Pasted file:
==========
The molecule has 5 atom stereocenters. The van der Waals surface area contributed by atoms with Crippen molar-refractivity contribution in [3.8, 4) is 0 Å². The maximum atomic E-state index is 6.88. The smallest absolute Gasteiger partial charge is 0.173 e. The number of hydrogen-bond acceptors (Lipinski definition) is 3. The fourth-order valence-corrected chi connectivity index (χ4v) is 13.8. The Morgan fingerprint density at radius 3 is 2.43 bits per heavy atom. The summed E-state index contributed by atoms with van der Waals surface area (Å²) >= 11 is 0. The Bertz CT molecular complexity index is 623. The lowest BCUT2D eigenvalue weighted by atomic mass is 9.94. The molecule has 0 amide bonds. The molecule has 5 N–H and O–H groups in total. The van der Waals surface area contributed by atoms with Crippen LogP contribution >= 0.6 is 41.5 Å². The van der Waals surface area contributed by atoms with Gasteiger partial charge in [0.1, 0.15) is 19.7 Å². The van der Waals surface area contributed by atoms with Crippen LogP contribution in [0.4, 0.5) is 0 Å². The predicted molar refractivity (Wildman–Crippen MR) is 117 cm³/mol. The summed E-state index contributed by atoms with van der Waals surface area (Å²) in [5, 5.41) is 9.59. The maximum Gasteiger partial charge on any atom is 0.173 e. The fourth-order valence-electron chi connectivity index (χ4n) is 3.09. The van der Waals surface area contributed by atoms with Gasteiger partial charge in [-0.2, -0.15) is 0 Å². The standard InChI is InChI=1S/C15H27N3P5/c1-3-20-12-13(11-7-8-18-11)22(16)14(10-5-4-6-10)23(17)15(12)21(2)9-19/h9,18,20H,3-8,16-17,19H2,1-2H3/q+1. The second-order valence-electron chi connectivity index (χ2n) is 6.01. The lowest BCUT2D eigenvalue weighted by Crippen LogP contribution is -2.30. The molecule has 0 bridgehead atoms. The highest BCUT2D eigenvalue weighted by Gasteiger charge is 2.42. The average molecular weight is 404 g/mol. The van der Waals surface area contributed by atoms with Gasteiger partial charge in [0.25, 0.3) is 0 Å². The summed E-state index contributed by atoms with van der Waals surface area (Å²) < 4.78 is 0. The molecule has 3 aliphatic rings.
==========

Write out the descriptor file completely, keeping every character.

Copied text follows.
The molecule has 5 atom stereocenters. The van der Waals surface area contributed by atoms with Crippen molar-refractivity contribution in [3.8, 4) is 0 Å². The maximum atomic E-state index is 6.88. The smallest absolute Gasteiger partial charge is 0.173 e. The number of hydrogen-bond acceptors (Lipinski definition) is 3. The fourth-order valence-corrected chi connectivity index (χ4v) is 13.8. The Morgan fingerprint density at radius 3 is 2.43 bits per heavy atom. The summed E-state index contributed by atoms with van der Waals surface area (Å²) >= 11 is 0. The Bertz CT molecular complexity index is 623. The lowest BCUT2D eigenvalue weighted by atomic mass is 9.94. The molecule has 0 amide bonds. The molecule has 5 N–H and O–H groups in total. The van der Waals surface area contributed by atoms with Crippen LogP contribution >= 0.6 is 41.5 Å². The van der Waals surface area contributed by atoms with Gasteiger partial charge in [0.1, 0.15) is 19.7 Å². The van der Waals surface area contributed by atoms with Crippen LogP contribution in [0.4, 0.5) is 0 Å². The predicted molar refractivity (Wildman–Crippen MR) is 117 cm³/mol. The summed E-state index contributed by atoms with van der Waals surface area (Å²) in [5, 5.41) is 9.59. The maximum Gasteiger partial charge on any atom is 0.173 e. The fourth-order valence-electron chi connectivity index (χ4n) is 3.09. The van der Waals surface area contributed by atoms with Gasteiger partial charge in [-0.2, -0.15) is 0 Å². The standard InChI is InChI=1S/C15H27N3P5/c1-3-20-12-13(11-7-8-18-11)22(16)14(10-5-4-6-10)23(17)15(12)21(2)9-19/h9,18,20H,3-8,16-17,19H2,1-2H3/q+1. The second-order valence-electron chi connectivity index (χ2n) is 6.01. The lowest BCUT2D eigenvalue weighted by Crippen LogP contribution is -2.30. The molecule has 0 bridgehead atoms. The highest BCUT2D eigenvalue weighted by Gasteiger charge is 2.42. The average molecular weight is 404 g/mol. The van der Waals surface area contributed by atoms with Gasteiger partial charge in [0.25, 0.3) is 0 Å². The summed E-state index contributed by atoms with van der Waals surface area (Å²) < 4.78 is 0. The molecule has 3 aliphatic rings.